Class of 2006
Poet (twice nominated for a Pushcart Prize); Instructor, Lackawanna College
Creative Writing and Higher Education
When anyone asks me why I became a poet, I fondly recall the poetry courses that I took during my junior and senior years at West Chester University. I can still remember sitting in a classroom in Main Hall, critiquing the work of my classmates and listening to the feedback they shared with me. I learned that writing is a process and no first draft is perfect. This is a skill that is transferable to any type of job that requires written communication. I also recall the thick anthology of verse that I lugged around campus, and the poets I read over and over again, including Philip Levine, Gwendolyn Brooks, Sharon Olds, Richard Wilbur—names I had not known until my first poetry courses. By the end of my first workshop, I learned that to be a good writer, one must read as much as possible. This is a lesson that I frequently share with my students.
Furthermore, the literature courses exposed me to all major genres of writing, including poetry, fiction, historical narratives, drama, and memoir. By reading so much, I was able to find and develop my own voice, with the help of a few heroes who lived on the page. My work and teaching are also influenced by broader social and political issues, and the literature I encountered taught me to pay attention to the world around me, especially as a writer. My experience at WCU made me a well-rounded, engaged citizen. Every professor encouraged class dialogue and discourse that fostered more serious thinking about the issues and headlines of the day.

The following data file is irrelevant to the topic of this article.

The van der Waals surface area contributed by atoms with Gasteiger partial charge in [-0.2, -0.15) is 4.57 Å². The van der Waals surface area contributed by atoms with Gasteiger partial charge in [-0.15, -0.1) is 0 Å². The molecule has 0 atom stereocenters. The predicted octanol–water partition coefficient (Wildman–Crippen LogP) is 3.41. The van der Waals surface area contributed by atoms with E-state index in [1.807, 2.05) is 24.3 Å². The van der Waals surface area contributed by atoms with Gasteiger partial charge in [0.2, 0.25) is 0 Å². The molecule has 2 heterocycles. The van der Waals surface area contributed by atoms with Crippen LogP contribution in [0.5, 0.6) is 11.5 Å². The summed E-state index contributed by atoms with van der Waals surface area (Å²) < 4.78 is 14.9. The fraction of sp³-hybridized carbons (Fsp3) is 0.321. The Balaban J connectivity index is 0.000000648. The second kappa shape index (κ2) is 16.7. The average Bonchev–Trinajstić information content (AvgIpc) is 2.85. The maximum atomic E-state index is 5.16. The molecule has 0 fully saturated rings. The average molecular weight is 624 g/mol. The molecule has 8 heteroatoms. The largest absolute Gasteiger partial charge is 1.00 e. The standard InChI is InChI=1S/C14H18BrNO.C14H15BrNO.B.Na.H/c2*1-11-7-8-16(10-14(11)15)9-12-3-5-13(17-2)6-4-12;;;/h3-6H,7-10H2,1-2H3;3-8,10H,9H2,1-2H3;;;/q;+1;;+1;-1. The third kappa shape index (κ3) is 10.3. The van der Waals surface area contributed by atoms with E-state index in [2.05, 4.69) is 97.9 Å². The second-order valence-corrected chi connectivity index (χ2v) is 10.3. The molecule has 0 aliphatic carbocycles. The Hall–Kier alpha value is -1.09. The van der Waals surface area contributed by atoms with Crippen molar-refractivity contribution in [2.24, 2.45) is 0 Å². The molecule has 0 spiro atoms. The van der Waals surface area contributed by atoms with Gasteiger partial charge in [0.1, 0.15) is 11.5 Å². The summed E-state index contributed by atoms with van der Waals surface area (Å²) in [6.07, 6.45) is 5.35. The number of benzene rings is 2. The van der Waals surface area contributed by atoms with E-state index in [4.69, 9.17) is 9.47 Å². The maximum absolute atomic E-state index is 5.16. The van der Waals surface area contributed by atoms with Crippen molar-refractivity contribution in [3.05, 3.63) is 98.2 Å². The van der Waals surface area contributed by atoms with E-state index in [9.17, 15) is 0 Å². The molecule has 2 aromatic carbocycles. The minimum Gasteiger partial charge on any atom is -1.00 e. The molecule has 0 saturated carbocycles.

WCU’s small class sizes created a community that still plays an important role in my life today. I communicate and spend time with my fellow WCU alumni. We frequently ask each other about our latest writing projects, and this is a way to ensure that we're still practicing our craft and engaging with the world. We also share book recommendations via e-mail or through social media. Without the community and support I had at WCU, I'm certain that I would not have become a writer or full-time instructor of literature. When I stand in front of a classroom or offer my students feedback on their writing, I hope that the experience they have as a college student is as memorable and meaningful as my experience was at WCU.